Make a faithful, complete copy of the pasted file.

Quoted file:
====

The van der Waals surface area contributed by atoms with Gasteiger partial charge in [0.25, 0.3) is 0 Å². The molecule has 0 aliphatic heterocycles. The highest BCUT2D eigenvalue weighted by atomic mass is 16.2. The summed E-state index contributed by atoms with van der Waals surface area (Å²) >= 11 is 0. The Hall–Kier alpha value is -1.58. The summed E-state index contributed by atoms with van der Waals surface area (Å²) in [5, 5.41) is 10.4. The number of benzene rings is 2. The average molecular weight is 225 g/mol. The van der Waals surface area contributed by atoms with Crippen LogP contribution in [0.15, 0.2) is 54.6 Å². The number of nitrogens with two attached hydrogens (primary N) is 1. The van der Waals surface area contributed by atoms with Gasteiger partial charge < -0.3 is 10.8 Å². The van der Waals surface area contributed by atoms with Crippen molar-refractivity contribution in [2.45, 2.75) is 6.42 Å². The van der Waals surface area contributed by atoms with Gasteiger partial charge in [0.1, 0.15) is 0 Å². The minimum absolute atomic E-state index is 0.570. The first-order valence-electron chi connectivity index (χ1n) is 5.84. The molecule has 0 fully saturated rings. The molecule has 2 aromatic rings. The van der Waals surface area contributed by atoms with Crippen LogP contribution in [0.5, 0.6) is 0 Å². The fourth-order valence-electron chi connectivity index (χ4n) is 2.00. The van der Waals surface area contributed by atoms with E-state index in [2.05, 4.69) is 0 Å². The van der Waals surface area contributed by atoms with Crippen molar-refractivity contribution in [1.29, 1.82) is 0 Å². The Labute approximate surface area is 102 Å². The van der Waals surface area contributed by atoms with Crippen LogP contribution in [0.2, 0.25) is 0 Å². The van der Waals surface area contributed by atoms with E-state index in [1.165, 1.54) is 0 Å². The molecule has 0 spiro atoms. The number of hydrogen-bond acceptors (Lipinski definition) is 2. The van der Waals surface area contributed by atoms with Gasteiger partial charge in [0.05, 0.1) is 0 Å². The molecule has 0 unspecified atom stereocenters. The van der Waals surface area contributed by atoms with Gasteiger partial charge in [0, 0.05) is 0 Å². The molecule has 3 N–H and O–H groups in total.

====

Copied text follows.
The van der Waals surface area contributed by atoms with Gasteiger partial charge in [0.25, 0.3) is 0 Å². The molecule has 0 aliphatic heterocycles. The highest BCUT2D eigenvalue weighted by atomic mass is 16.2. The summed E-state index contributed by atoms with van der Waals surface area (Å²) >= 11 is 0. The Hall–Kier alpha value is -1.58. The summed E-state index contributed by atoms with van der Waals surface area (Å²) in [5, 5.41) is 10.4. The number of benzene rings is 2. The average molecular weight is 225 g/mol. The van der Waals surface area contributed by atoms with Crippen LogP contribution in [0.15, 0.2) is 54.6 Å². The number of nitrogens with two attached hydrogens (primary N) is 1. The van der Waals surface area contributed by atoms with Gasteiger partial charge < -0.3 is 10.8 Å². The van der Waals surface area contributed by atoms with Crippen molar-refractivity contribution in [2.45, 2.75) is 6.42 Å². The van der Waals surface area contributed by atoms with Gasteiger partial charge in [0.1, 0.15) is 0 Å². The minimum absolute atomic E-state index is 0.570. The first-order valence-electron chi connectivity index (χ1n) is 5.84. The molecule has 0 fully saturated rings. The molecule has 2 aromatic rings. The van der Waals surface area contributed by atoms with Crippen LogP contribution in [0.5, 0.6) is 0 Å². The fourth-order valence-electron chi connectivity index (χ4n) is 2.00. The van der Waals surface area contributed by atoms with E-state index in [2.05, 4.69) is 0 Å². The van der Waals surface area contributed by atoms with Crippen molar-refractivity contribution in [1.29, 1.82) is 0 Å². The Labute approximate surface area is 102 Å². The van der Waals surface area contributed by atoms with Crippen LogP contribution in [0.2, 0.25) is 0 Å². The van der Waals surface area contributed by atoms with E-state index in [1.165, 1.54) is 0 Å². The molecule has 0 spiro atoms. The number of hydrogen-bond acceptors (Lipinski definition) is 2. The van der Waals surface area contributed by atoms with Gasteiger partial charge in [0.05, 0.1) is 0 Å². The molecule has 0 unspecified atom stereocenters. The van der Waals surface area contributed by atoms with Gasteiger partial charge in [0, 0.05) is 0 Å². The molecule has 3 N–H and O–H groups in total.